p25¿/tubulin polymerization promoting protein (TPPP) is an oligodendroglial protein that plays crucial roles including myelination, and the stabilization of microtubules. In multiple system atrophy (MSA), TPPP is suggested to relocate from the myelin sheath to the oligodendroglial cell body, before the formation of glial cytoplasmic inclusions (GCIs), the pathologic hallmark of MSA. However, much is left unknown about the re-distribution of TPPP in MSA. We generated new antibodies against the N- and C-terminus of TPPP, and analyzed control and MSA brains, including the brain of a familial MSA patient carrying homozygous mutations in the coenzyme Q2 gene (COQ2). In control brain tissues, the TPPP was localized not only in the cytoplasmic component of the oligodendroglia including perinuclear cytoplasm and peripheral processes in the white matter, but also in the nucleus of a fraction (62.4%) of oligodendroglial cells. Immunoelectron microscopic analysis showed TPPP in the nucleus and mitochondrial membrane of normal oligodendroglia, while western blot also supported its nuclear and mitochondrial existence. In MSA, the prevalence of nuclear TPPP was 48.6% in the oligodendroglia lacking GCIs, whereas it was further decreased to 19.6% in the oligodendroglia with phosphorylated ¿-synuclein (p¿-syn)-positive GCIs, both showing a significant decrease compared to controls (62.4%). In contrast, TPPP accumulated in the perinuclear cytoplasm where mitochondrial membrane (TOM20 and cytochrome C) and fission (DRP1) proteins were often immunoreactive. We conclude that in MSA-oligodendroglia, the TPPP is reduced, not only in the peripheral cytoplasm, but also in the nucleus and relocated to the perinuclear cytoplasm.
- Proteomics in neurodegenerative diseases: Methods for obtaining a closer look at the neuronal proteome. [JOURNAL ARTICLE]
- Proteomics Clin Appl 2014 Sep 5.
The analysis of brain function in normal aging and neurodegenerative, psychiatric and neurological diseases has long been a subject of interest and has historically been investigated through descriptive analysis of macroscopic or microscopic observations. It is now possible to characterize brain cells, such as neurons and glial cells, or even their subcellular components, at the molecular level. This ability enables researchers to more closely examine brain cell-specific molecular pathways to elucidate distinct brain functions. Furthermore, the analysis of neuronal maintenance and disease-causing effects is a central component of neurological investigations, which include proteomic approaches. Proteomics allows the identification of thousands of proteins through descriptive and comparative analyses and can provide a detailed overview of a distinct cellular state. Such analyses often require the isolation of individual cell types or subcellular components to investigate specific questions. This review provides an overview of the currently applied state-of-the-art prefractionation strategies in this field. This article is protected by copyright. All rights reserved.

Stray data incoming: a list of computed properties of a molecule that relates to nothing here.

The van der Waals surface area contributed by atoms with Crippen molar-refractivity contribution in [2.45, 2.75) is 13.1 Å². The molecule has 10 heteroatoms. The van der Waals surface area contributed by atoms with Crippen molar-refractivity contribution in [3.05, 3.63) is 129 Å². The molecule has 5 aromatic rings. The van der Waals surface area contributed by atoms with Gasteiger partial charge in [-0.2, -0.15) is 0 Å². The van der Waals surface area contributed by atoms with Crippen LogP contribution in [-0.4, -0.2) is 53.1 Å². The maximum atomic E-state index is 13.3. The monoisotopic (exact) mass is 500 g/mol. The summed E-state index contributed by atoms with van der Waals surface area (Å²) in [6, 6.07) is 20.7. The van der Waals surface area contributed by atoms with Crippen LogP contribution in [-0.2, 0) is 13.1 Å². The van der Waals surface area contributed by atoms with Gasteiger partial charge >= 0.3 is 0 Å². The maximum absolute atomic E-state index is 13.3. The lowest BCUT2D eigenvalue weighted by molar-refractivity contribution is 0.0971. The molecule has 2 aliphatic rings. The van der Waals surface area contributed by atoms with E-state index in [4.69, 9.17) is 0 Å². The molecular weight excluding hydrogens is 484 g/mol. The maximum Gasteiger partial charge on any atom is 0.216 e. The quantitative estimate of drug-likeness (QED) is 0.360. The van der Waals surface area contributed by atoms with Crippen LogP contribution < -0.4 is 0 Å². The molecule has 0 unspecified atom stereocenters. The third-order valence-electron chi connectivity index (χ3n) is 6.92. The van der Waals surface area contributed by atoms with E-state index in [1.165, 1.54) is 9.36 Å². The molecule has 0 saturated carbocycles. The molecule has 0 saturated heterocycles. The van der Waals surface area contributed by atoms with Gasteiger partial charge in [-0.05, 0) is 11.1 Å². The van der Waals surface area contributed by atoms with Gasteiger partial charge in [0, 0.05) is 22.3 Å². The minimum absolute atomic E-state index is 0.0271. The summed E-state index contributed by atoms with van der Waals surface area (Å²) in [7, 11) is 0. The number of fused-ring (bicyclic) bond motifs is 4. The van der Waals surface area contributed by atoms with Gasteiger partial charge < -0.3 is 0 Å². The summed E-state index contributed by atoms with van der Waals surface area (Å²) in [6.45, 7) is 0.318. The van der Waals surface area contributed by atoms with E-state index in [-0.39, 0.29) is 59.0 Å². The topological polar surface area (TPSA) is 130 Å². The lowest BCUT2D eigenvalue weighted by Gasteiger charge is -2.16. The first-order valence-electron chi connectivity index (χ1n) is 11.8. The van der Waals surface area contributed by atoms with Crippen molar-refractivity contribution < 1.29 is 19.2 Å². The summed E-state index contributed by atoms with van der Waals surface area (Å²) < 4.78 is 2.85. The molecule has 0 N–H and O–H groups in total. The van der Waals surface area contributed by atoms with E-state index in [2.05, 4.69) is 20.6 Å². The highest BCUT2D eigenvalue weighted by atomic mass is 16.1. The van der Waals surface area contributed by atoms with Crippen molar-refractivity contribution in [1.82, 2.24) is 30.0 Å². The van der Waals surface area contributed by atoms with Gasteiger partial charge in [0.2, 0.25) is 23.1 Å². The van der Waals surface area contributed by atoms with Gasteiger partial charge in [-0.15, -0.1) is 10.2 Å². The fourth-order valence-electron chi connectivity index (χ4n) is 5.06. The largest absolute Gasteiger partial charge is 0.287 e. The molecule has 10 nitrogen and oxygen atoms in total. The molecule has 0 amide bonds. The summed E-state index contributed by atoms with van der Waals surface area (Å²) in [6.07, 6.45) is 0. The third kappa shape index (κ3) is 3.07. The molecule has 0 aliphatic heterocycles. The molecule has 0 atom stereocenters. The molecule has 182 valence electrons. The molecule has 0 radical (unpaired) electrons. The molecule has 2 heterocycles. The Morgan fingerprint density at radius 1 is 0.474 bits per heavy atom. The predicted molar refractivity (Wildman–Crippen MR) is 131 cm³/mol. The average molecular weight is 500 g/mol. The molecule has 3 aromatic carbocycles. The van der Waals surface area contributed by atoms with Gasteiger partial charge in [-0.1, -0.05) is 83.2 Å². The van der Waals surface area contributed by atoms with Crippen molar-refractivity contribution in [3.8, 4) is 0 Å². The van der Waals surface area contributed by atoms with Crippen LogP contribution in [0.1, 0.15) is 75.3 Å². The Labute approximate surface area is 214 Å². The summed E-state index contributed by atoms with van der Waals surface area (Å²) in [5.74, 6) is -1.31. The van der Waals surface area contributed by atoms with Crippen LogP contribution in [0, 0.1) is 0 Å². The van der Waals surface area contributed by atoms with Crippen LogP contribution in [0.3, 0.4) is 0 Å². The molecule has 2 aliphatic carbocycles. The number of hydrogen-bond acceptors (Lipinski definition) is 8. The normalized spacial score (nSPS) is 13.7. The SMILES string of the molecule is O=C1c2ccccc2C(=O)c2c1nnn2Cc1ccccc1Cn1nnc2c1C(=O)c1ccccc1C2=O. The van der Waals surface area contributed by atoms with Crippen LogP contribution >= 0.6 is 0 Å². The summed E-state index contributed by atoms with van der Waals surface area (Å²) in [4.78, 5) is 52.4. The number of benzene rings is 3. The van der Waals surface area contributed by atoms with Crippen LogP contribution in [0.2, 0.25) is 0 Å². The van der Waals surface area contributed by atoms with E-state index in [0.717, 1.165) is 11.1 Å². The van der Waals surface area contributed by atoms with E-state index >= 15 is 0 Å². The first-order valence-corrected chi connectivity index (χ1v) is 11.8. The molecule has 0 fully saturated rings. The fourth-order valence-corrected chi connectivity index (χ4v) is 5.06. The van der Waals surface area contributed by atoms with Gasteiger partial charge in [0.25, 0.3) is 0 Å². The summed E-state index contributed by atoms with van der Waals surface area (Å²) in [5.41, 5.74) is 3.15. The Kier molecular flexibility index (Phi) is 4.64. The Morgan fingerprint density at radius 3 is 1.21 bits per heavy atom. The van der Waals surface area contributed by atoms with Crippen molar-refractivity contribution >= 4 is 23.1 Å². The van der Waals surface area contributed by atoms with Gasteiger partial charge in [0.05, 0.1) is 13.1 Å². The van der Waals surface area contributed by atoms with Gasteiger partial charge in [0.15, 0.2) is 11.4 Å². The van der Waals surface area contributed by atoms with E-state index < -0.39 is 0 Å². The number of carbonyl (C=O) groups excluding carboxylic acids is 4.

- β-Caryophyllene protects the C6 glioma cells against glutamate-induced excitotoxicity through the Nrf2 pathway. [JOURNAL ARTICLE]
- Neuroscience 2014 Sep 4.
β-Caryophyllene (BCP), a natural bicyclic sesquiterpene present in several essential oils, displays analgesic and anti-inflammatory properties in vitro and in vivo. Astrocytes are a major class of glial cells that regulate extracellular ion balance, repair and scarring processes in the CNS following neuroinflammatory conditions and traumatic injuries. This study sought to determine the protective effect of BCP against glutamate (Glu)-induced cytotoxicity in the C6 glioma cell line on neurochemical parameters as well as their biochemical mechanism. Glu increases intracellular reactive oxygen species (ROS) production and induces mitochondrial dysfunction as well as decreasing antioxidant defenses such as glutathione (GSH) and glutathione peroxidase activity. BCP prevented C6 cells from Glu-induced cytotoxicity by modulating the cellular antioxidant response, mainly by inhibiting ROS production and reestablishing the mitochondrial membrane potential (Δψm). Moreover, BCP per se induced the nuclear translocation of nuclear factor (erythroid-derived 2)-like 2 (Nrf2) which was reflected by improvement in the cellular GSH antioxidant system. Taken together, our results suggest that cytoprotective effects of BCP were mediated by the amelioration of cellular antioxidant responses via Nrf2 activation, which is, in part, dependent of cannabinoid receptor type 2 (CB2R) activation. This functional nonpsychoactive CB2R ligand, could represent an important molecule for protection of glial cells against oxidative stress induced by glutamate.